Kim Hill grills Andrew Little on Tax Loopholes

The amount people are borrowing for their first home has increased 43% in just the last two years. Even the most casual observer must see that as freaky. Labour has rightly warned of the growing risk being taken on by first home buyers, especially if the economy turns or interest rates rise. However on Morning Report yesterday Kim Hill drove a bus through the holes in Andrew Little’s response to the housing crisis. 

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How long do houses stay ‘affordable’?

Kim’s concern with Labour’s Kiwibuild policy is that these new houses they intend to build will only be affordable once; the first time they are sold. The lucky buyers will get a one off windfall, and pocket the difference. Realistically the buyers will be relatively well off young couples that can afford to buy a new home, not the people that really need the help. It is hardly a policy that is giving everyone a fair go.

Even the Government acknowledges there are supply issues. National are hiding behind their ‘comprehensive package’, which seems to get added to every month or so. They claim it will take time for the supply to come on stream. However, supply is only one side of the equation. Demand is important too.

Xenophobia over foreign buyers

Labour’s response to excess demand is to ban foreign buyers from buying existing houses; they would have to build - as they do in Australia. Andrew Little is convinced that as decent data appears the true picture will show much higher numbers of foreign buyers than the current data shows. This may well be the case, but so what? For starters, these foreigners are simply exploiting the same tax loopholes we all are. Secondly, just as Mr Little points out, it can be hard to get real data on foreign buyers. For the same reason it can also be very difficult to ban them. We live in an open economy where foreigners can use companies, trusts or work through willing locals to buy property.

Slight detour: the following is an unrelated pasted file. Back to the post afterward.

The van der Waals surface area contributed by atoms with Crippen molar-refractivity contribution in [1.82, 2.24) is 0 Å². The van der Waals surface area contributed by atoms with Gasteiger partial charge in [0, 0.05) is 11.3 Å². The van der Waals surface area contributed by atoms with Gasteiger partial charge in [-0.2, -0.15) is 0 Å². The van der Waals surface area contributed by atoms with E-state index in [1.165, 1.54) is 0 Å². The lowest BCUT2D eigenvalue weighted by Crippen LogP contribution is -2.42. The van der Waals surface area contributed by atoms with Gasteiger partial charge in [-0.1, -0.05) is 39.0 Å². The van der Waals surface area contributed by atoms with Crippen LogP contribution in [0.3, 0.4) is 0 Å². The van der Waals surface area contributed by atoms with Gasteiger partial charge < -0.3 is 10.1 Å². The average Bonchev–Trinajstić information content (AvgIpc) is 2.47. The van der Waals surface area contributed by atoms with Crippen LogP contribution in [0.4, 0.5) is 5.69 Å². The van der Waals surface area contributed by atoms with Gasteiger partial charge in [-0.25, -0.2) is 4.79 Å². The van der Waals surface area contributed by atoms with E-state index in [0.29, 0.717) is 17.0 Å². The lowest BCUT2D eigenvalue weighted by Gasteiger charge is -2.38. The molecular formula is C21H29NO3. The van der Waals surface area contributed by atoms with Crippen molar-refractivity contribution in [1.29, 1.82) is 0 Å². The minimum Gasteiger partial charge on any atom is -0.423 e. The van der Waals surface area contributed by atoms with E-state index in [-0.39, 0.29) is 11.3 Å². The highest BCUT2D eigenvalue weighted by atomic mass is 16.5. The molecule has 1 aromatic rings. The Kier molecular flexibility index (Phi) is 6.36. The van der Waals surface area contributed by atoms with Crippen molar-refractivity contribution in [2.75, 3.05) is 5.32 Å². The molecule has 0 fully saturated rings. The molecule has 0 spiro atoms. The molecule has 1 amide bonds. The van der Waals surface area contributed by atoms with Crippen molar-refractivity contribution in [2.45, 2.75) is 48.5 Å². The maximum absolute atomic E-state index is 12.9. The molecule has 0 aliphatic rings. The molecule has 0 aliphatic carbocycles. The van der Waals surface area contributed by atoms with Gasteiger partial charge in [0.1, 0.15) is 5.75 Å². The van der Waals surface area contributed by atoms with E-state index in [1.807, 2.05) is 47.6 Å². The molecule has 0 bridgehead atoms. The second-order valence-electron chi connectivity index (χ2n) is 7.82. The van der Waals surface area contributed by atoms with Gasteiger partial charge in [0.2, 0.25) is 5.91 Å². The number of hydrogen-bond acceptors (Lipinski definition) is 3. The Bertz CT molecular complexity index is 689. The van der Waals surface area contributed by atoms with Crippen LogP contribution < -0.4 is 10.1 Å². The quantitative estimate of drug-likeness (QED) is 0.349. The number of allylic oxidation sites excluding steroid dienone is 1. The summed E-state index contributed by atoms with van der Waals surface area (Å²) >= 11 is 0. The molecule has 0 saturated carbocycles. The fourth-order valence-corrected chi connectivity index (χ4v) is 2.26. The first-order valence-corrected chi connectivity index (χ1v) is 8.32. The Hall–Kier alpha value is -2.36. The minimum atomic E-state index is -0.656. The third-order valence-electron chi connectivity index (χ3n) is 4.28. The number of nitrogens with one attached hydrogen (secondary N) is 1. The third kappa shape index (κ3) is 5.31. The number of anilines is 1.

Of course the key point here is that banning foreign buyers hasn’t stopped house price escalation in Australia. Neither has a capital gains tax. It simply isn’t addressing the real problem. 

The growing awareness of loopholes

Kim Hill hit the nail on the head by asking Andrew Little about taxing the effective income from capital. Mr Little either missed the point or deflected the question by instead talking about a capital gains tax. That however is an altogether different concept and not income at all, which is why capital gains taxes are not successful at quelling the problem overseas. The largest part of the loophole is the effective income people receive each and every year by owning and living in their own house.

It is fantastic to see a growing awareness among the media of the loopholes in our tax system. Successive governments have been advised on these issues since the 1980s when in effect they were exacerbated through tax reforms of that era.  The perception is that it is too politically hot to handle. So as a result of this negligence we have ballooning house prices, growing gaps between the rich and poor, and a massive transfer of wealth from younger generations to baby boomers.

It has all been totally predictable, and won’t stop until the loophole is closed. 


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